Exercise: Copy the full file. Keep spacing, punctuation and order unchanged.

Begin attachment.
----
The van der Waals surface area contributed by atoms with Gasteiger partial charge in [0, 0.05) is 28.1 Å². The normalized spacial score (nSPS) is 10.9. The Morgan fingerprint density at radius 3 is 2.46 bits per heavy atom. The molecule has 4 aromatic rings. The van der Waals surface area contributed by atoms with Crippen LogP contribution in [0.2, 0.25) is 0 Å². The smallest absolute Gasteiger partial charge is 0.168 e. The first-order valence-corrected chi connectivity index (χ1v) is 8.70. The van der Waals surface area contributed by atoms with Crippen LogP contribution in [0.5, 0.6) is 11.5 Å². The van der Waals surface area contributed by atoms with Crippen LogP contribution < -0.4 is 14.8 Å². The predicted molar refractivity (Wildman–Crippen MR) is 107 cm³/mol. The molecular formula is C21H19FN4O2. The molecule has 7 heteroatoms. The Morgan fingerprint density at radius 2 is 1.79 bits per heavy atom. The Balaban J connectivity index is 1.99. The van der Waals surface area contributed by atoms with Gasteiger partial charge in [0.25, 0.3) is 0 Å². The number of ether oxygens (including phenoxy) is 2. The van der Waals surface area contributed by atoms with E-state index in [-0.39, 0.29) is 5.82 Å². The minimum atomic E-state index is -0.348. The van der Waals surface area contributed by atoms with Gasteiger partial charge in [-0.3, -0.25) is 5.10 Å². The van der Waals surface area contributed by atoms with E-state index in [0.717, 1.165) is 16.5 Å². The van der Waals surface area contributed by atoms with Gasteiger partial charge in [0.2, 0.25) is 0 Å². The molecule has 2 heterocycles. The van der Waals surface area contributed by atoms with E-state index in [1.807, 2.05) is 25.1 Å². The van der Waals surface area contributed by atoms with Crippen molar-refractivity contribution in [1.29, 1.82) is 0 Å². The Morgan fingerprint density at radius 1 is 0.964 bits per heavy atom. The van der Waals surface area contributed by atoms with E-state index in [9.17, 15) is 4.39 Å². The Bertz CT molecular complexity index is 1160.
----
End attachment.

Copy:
The van der Waals surface area contributed by atoms with Gasteiger partial charge in [0, 0.05) is 28.1 Å². The normalized spacial score (nSPS) is 10.9. The Morgan fingerprint density at radius 3 is 2.46 bits per heavy atom. The molecule has 4 aromatic rings. The van der Waals surface area contributed by atoms with Crippen LogP contribution in [0.2, 0.25) is 0 Å². The smallest absolute Gasteiger partial charge is 0.168 e. The first-order valence-corrected chi connectivity index (χ1v) is 8.70. The van der Waals surface area contributed by atoms with Crippen LogP contribution in [0.5, 0.6) is 11.5 Å². The van der Waals surface area contributed by atoms with Crippen LogP contribution < -0.4 is 14.8 Å². The predicted molar refractivity (Wildman–Crippen MR) is 107 cm³/mol. The molecular formula is C21H19FN4O2. The molecule has 7 heteroatoms. The Morgan fingerprint density at radius 2 is 1.79 bits per heavy atom. The Balaban J connectivity index is 1.99. The van der Waals surface area contributed by atoms with Gasteiger partial charge in [0.25, 0.3) is 0 Å². The number of ether oxygens (including phenoxy) is 2. The van der Waals surface area contributed by atoms with E-state index in [-0.39, 0.29) is 5.82 Å². The minimum atomic E-state index is -0.348. The van der Waals surface area contributed by atoms with Gasteiger partial charge in [-0.3, -0.25) is 5.10 Å². The van der Waals surface area contributed by atoms with E-state index in [0.717, 1.165) is 16.5 Å². The van der Waals surface area contributed by atoms with Gasteiger partial charge in [0.2, 0.25) is 0 Å². The molecule has 2 heterocycles. The van der Waals surface area contributed by atoms with E-state index in [1.807, 2.05) is 25.1 Å². The van der Waals surface area contributed by atoms with Crippen molar-refractivity contribution in [1.29, 1.82) is 0 Å². The Morgan fingerprint density at radius 1 is 0.964 bits per heavy atom. The van der Waals surface area contributed by atoms with E-state index in [9.17, 15) is 4.39 Å². The Bertz CT molecular complexity index is 1160.